USDA Announces General Sign-Up for the Conservation Reserve Program

By Agri-Pulse staff

© Copyright Agri-Pulse Communications, Inc.

MINNEAPOLIS, Feb. 16, 2013-Agriculture Secretary Tom Vilsack today announced that the U.S. Department of Agriculture (USDA) will conduct a four-week general sign-up for the Conservation Reserve Program (CRP), beginning May 20 and ending on June 14. CRP has a 27-year legacy of protecting the nation's natural resources through voluntary participation, while providing significant economic and environmental benefits to rural communities across the United States. Under Secretary Vilsack's leadership, USDA has enrolled 11.7 million acres in various CRP efforts. 

“Since the 1980s, the CRP program has established itself as a benchmark in voluntary conservation efforts, providing American producers with assets to address our most critical resource issues,” said Vilsack. “Last year, during one of the worst droughts in generations, the CRP proved vital in protecting our most environmentally sensitive lands from erosion. Emergency haying and grazing on CRP lands also supplied critical feed and forage for livestock producers due to the drought. And the program continues to bring substantial returns to rural areas, attracting recreation and tourism dollars into local economies while sustaining natural and wildlife habitat for future generations.” 

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Additional sign-ups for continuous CRP programs-such as Highly Erodible Land Initiative and Initiative to Restore Grasslands, Wetlands and Wildlife-will be announced in spring 2013. 

Currently, about 27 million acres are enrolled in CRP, which is a voluntary program available to agricultural producers to help them safeguard environmentally sensitive land. Producers enrolled in CRP plant long-term, resource-conserving covers to improve the quality of water, control soil erosion and enhance wildlife habitat. Contracts on 3.3 million acres of CRP are set to expire on Sept. 30, 2013. Producers with expiring contracts or producers with environmentally sensitive land are encouraged to evaluate their options under CRP.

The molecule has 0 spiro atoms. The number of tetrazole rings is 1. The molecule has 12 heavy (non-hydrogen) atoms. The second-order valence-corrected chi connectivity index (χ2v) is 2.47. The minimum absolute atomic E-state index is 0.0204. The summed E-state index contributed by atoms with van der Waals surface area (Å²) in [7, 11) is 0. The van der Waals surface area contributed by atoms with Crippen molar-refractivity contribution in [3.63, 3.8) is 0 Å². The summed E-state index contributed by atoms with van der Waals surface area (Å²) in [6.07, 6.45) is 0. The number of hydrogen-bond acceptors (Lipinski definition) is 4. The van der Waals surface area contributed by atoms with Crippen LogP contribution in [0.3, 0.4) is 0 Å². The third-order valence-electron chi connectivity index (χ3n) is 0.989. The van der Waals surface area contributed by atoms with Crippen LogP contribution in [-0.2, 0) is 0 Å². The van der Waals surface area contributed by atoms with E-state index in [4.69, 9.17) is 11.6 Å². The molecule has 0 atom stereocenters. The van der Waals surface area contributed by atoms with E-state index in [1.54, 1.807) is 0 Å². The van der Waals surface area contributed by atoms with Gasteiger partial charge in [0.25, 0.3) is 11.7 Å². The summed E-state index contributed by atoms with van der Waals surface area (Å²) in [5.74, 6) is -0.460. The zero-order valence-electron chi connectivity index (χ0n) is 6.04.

Producers that are accepted in the sign-up can receive cost-share assistance to plant long-term, resource-conserving covers and receive an annual rental payment for the length of the contract (10-15 years). Producers also are encouraged to look into CRP's other enrollment opportunities offered on a continuous, non-competitive, sign-up basis and that often provide additional financial assistance. Continuous sign-up dates will be announced at a later date. 

Highlights of CRP include:

· CRP has restored more than two million acres of wetlands and two million acres of riparian buffers;

· Each year, CRP keeps more than 600 million pounds of nitrogen and more than 100 million pounds of phosphorous from flowing into our nation's streams, rivers, and lakes.

· CRP provides $1.8 billion annually to landowners-dollars that make their way into local economies, supporting small businesses and creating jobs; and

· CRP is the largest private lands carbon sequestration program in the country. By placing vulnerable cropland into conservation, CRP sequesters carbon in plants and soil, and reduces both fuel and fertilizer usage. In 2012, CRP resulted in carbon sequestration equal to taking about nine million cars off the road.

USDA continues to enroll a record number of acres of private working lands in conservation programs, working with more than 500,000 farmers and ranchers to implement conservation practices that clean the air we breathe, filter the water we drink, and prevent soil erosion. Since 2009, USDA has enrolled more than 50 million acres into the Conservation Stewardship Program to incentivize the most productive, beneficial conservation practices. And USDA's work in the Chesapeake Bay watershed, the Mississippi River Basin, and Gulf of Mexico are among 19 initiatives applying the most effective conservation practices to increase agricultural and environmental returns. USDA science is also helping to focus work in areas to reduce problematic nutrients making it to rivers and streams by as much as 45 percent. 



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